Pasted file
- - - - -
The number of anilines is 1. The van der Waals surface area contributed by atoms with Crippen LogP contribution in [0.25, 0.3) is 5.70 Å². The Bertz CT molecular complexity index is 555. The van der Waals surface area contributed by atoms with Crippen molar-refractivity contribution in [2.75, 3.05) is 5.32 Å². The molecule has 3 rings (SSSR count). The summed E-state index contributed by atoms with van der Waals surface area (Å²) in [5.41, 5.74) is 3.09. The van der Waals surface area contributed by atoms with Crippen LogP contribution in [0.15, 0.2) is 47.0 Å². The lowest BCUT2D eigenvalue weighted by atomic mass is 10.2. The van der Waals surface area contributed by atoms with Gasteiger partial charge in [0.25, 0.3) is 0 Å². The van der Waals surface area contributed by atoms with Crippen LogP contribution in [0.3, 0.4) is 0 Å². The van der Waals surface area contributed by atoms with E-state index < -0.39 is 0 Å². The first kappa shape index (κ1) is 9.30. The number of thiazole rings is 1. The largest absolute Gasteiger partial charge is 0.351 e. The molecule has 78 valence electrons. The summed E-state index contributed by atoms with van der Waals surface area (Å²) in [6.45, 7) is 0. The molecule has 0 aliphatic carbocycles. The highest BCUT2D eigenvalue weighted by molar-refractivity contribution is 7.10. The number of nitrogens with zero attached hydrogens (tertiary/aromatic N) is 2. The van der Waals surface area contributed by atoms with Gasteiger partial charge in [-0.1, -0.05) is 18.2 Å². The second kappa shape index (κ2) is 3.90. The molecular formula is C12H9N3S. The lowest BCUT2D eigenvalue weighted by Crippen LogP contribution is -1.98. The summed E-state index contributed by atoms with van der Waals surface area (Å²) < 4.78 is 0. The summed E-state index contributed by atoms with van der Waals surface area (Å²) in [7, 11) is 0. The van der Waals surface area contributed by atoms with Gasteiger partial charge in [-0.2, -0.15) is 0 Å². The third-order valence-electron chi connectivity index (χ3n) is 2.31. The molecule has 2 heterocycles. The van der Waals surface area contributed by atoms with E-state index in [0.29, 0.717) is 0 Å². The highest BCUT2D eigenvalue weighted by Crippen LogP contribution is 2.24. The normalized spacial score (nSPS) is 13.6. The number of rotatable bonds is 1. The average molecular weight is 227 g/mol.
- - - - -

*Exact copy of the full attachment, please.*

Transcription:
The number of anilines is 1. The van der Waals surface area contributed by atoms with Crippen LogP contribution in [0.25, 0.3) is 5.70 Å². The Bertz CT molecular complexity index is 555. The van der Waals surface area contributed by atoms with Crippen molar-refractivity contribution in [2.75, 3.05) is 5.32 Å². The molecule has 3 rings (SSSR count). The summed E-state index contributed by atoms with van der Waals surface area (Å²) in [5.41, 5.74) is 3.09. The van der Waals surface area contributed by atoms with Crippen LogP contribution in [0.15, 0.2) is 47.0 Å². The lowest BCUT2D eigenvalue weighted by atomic mass is 10.2. The van der Waals surface area contributed by atoms with Gasteiger partial charge in [0.25, 0.3) is 0 Å². The van der Waals surface area contributed by atoms with Crippen LogP contribution in [0.3, 0.4) is 0 Å². The van der Waals surface area contributed by atoms with E-state index < -0.39 is 0 Å². The first kappa shape index (κ1) is 9.30. The number of thiazole rings is 1. The largest absolute Gasteiger partial charge is 0.351 e. The molecule has 78 valence electrons. The summed E-state index contributed by atoms with van der Waals surface area (Å²) in [6.45, 7) is 0. The molecule has 0 aliphatic carbocycles. The highest BCUT2D eigenvalue weighted by molar-refractivity contribution is 7.10. The number of nitrogens with zero attached hydrogens (tertiary/aromatic N) is 2. The van der Waals surface area contributed by atoms with Gasteiger partial charge in [-0.1, -0.05) is 18.2 Å². The second kappa shape index (κ2) is 3.90. The molecular formula is C12H9N3S. The lowest BCUT2D eigenvalue weighted by Crippen LogP contribution is -1.98. The summed E-state index contributed by atoms with van der Waals surface area (Å²) < 4.78 is 0. The summed E-state index contributed by atoms with van der Waals surface area (Å²) in [7, 11) is 0. The van der Waals surface area contributed by atoms with Gasteiger partial charge in [-0.2, -0.15) is 0 Å². The third-order valence-electron chi connectivity index (χ3n) is 2.31. The molecule has 2 heterocycles. The van der Waals surface area contributed by atoms with E-state index in [0.29, 0.717) is 0 Å². The highest BCUT2D eigenvalue weighted by Crippen LogP contribution is 2.24. The normalized spacial score (nSPS) is 13.6. The number of rotatable bonds is 1. The average molecular weight is 227 g/mol.